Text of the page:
The news yesterday that some dodgy imported (from Canada) pigeons that were exposed to bird flu have been quarantined in Melbourne has sparked lots of discussion here in Australia; do we start to panic, or do we have nothing to worry about? Well, Crikey's Sophie Vorrath gives us some reasons why Australians should and shouldn't panic:
Why we SHOULD panic:
- Because the H5N1 strain of the virus has killed about half the 120 people known to have picked it up from birds, says David Dobbs in Slate – and it bears disturbing genetic and clinical likenesses to the mass-killer Spanish flu virus of 1918.
- Because while scientists predict that the virus may become less pathogenic when it adapts to humans, even with much lower virulence the human and economic cost would be high, says Haruhiko Kuroda in the Financial Times.
- Because Australian customs officers discovered that 102 pigeons exposed to the bird flu made it to our shores, with three of the birds imported from Canada testing positive to bird flu antibodies.
- Because the European Union seems to be panicking, says The Economist. After outbreaks of the deadly H5N1 strain were confirmed in Russia, Romania, Turkey and possibly Greece, the EU's ministers held urgent meetings to discuss how to tackle an epidemic that could devastate the poultry industry or, worse, if the virus changes to become more easily communicable among people, set off a human influenza pandemic that threatens the lives of millions.
- Because bird flu has claimed another human life – this time a Thai villager, who contracted the disease when handling contaminated dead chickens. And though it's been a year since the virus last killed someone in Thailand, this highlights the difficulties south-east Asian countries still face in stamping out the disease.
Why we SHOULDN'T panic:
- Because the Prime Minister says so. While acknowledging that Australia is at risk from the virus, John Howard says the government is taking all the precautions it can, including trying to remedy the situation in which the public is finding it hard to access anti-viral medication such as Tamiflu.
- Because the UK's chief medical officer Sir Liam Donaldson says so – he told a media gathering this week that a pandemic was unlikely this European winter, says the Financial Times.
- Because fear distorts thinking and renders much of the decision-making in epidemics irrational and inefficient, says Raj Persaud in the Financial Times. Managing our fears is as vital at this time as understanding the virus.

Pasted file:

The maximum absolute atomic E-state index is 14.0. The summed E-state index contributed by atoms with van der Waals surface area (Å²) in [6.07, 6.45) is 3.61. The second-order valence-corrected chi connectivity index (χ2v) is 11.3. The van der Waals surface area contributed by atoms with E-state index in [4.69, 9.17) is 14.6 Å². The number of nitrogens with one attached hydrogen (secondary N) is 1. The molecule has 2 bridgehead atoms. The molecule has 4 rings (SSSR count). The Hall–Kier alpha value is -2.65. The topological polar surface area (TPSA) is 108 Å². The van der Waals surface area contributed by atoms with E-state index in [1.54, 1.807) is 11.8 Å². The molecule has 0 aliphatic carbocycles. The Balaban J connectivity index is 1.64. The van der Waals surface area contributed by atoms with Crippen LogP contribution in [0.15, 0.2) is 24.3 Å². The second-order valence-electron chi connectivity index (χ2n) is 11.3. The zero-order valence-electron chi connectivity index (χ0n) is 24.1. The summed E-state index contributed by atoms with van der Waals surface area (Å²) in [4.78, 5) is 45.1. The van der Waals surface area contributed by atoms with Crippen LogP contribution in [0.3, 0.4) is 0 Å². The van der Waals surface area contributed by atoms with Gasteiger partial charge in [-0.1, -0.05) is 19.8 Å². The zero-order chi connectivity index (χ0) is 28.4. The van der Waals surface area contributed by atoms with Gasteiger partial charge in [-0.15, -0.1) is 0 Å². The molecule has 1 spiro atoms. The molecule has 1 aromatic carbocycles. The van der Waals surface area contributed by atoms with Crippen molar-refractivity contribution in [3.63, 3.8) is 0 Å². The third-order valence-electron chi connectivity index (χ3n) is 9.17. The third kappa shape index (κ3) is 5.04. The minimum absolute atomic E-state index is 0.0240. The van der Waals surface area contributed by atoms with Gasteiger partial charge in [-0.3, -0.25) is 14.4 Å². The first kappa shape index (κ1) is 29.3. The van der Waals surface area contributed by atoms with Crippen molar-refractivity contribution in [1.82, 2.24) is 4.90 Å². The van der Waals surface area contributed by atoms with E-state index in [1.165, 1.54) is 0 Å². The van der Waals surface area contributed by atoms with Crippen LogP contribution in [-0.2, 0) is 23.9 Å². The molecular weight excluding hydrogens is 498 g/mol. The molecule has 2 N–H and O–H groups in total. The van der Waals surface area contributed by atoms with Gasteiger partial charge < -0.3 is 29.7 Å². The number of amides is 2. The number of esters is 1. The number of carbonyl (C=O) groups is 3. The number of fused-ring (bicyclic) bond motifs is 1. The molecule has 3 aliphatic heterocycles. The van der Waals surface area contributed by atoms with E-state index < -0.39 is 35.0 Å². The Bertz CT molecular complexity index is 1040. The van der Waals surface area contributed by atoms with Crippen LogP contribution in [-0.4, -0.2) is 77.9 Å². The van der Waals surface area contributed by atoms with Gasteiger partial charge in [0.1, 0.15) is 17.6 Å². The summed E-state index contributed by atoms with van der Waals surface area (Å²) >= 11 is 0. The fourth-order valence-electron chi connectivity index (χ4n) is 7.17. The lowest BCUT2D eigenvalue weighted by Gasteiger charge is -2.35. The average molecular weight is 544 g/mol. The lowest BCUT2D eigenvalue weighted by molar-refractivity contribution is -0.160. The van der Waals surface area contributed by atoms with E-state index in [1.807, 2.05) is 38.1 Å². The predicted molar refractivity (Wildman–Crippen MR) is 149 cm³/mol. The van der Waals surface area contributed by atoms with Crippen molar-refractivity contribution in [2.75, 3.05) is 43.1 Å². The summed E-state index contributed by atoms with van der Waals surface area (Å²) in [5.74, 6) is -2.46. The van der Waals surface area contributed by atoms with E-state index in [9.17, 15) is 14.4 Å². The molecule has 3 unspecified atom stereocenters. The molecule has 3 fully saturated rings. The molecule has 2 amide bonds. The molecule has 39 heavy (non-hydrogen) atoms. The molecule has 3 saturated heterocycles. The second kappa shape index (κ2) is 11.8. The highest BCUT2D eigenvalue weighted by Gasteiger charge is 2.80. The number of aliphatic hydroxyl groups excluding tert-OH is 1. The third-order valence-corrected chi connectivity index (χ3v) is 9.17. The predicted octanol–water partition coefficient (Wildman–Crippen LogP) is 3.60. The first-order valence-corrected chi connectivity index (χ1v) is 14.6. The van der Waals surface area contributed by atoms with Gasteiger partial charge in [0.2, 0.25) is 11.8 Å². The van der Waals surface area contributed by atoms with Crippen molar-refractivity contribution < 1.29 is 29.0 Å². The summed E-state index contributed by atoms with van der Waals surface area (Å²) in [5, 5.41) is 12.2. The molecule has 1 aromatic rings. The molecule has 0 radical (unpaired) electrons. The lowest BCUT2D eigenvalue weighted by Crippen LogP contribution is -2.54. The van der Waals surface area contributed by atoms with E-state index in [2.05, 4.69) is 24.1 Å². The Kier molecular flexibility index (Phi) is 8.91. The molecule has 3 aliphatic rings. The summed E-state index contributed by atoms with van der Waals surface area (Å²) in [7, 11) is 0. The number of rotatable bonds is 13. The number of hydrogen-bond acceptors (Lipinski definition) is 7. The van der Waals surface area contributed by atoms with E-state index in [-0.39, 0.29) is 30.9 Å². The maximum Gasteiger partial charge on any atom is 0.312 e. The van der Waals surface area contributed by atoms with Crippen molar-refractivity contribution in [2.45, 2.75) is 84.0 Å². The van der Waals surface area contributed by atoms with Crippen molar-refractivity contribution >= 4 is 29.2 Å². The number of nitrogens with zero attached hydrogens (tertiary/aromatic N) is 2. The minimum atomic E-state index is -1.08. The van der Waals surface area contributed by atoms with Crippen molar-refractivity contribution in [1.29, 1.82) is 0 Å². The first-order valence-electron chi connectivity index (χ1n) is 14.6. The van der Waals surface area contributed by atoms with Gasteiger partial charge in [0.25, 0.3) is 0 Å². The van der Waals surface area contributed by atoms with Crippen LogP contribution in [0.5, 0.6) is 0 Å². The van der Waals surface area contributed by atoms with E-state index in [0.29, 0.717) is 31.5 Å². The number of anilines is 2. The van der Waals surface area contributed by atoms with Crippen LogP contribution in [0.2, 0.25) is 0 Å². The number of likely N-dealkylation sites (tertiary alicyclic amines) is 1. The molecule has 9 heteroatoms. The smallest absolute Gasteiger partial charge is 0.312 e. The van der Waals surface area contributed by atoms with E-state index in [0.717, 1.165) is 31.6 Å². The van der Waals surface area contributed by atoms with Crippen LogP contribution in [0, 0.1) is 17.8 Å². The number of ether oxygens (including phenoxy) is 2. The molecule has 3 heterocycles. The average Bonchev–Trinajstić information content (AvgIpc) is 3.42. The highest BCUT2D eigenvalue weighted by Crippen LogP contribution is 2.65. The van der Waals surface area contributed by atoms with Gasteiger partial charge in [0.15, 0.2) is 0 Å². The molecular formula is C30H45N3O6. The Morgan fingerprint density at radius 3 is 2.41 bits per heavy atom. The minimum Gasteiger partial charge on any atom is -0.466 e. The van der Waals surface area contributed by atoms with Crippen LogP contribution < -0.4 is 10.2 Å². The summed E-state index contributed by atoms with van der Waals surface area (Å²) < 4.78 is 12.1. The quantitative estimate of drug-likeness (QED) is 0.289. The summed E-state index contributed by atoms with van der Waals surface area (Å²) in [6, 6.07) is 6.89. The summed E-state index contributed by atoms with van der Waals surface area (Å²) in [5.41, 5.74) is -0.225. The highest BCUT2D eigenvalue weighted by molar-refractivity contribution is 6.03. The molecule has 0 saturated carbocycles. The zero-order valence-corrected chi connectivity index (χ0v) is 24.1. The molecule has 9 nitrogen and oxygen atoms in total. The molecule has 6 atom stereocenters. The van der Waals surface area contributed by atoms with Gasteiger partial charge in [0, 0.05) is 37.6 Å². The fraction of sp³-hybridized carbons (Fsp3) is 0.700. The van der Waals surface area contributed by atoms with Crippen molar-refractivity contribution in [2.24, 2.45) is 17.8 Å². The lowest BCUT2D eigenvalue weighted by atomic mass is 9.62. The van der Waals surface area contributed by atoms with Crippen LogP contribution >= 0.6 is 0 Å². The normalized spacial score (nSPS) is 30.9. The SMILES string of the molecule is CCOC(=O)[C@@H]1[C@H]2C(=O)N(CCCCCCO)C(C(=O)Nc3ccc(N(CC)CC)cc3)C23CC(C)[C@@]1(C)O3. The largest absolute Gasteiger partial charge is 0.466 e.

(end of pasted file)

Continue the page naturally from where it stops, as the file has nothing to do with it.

- Because it's a beat-up, says Mick Hume in The Times. No doubt the experts and authorities should have contingency plans for a possible pandemic, but this doesn't justify the “public circus of warnings and point-scoring that is making a melodrama out of a health crisis, even before one exists.”
- Because it's the regular old human flu we should be worrying about, says Erdal Safak in Turkey's Sabah (via the BBC). World Health Organisation officials warn that the real danger of an epidemic will appear when these two viruses meet – we should start a campaign of free flu vaccinations before winter comes.
- Because clinical testing now under way suggests we'll soon have a viable vaccine, says Dobbs (in Slate). The biggest trial so far, conducted by drug maker Sanofi-Pasteur, has found that the company's vaccine safely produces immunity in healthy adults. They are now testing it on the elderly and children. Other drug makers, including Chiron, GlaxoSmithKline, and Medimmune, are running early trials of other formulations
I remember Tony saying earlier in the year that the whole Bird Flu thing scare's him; but even the "Canadian Pigeon" scare has failed to frighten me too much. That probably says more about me than it does about Tony (or anyone who is scared by Bird Flu).
I understand how deadly it is, and the article in this weeks Economist sure got me thinking, but the "I'm alright Jack" attitude in me still holds sway. It's not that I have absolute confidence in the ability of our Government's and authorities to keep us shielded from the virus, or that I am blessed with a super immune system.
There are three reasons that prevent me from raising a worrying cold sweat over Bird Flu. One; what's the probability of it making it to Australia? In all reality, pretty low. Two; if it does make it to Australia what are the odds that I, or anyone I know will contract it? Again, slim. And the third, and most telling (and the one that binds the first two) is that I am simply too self-centred to think that it will ever happen to me....And I reakon most Australians have their head in the same hole as me.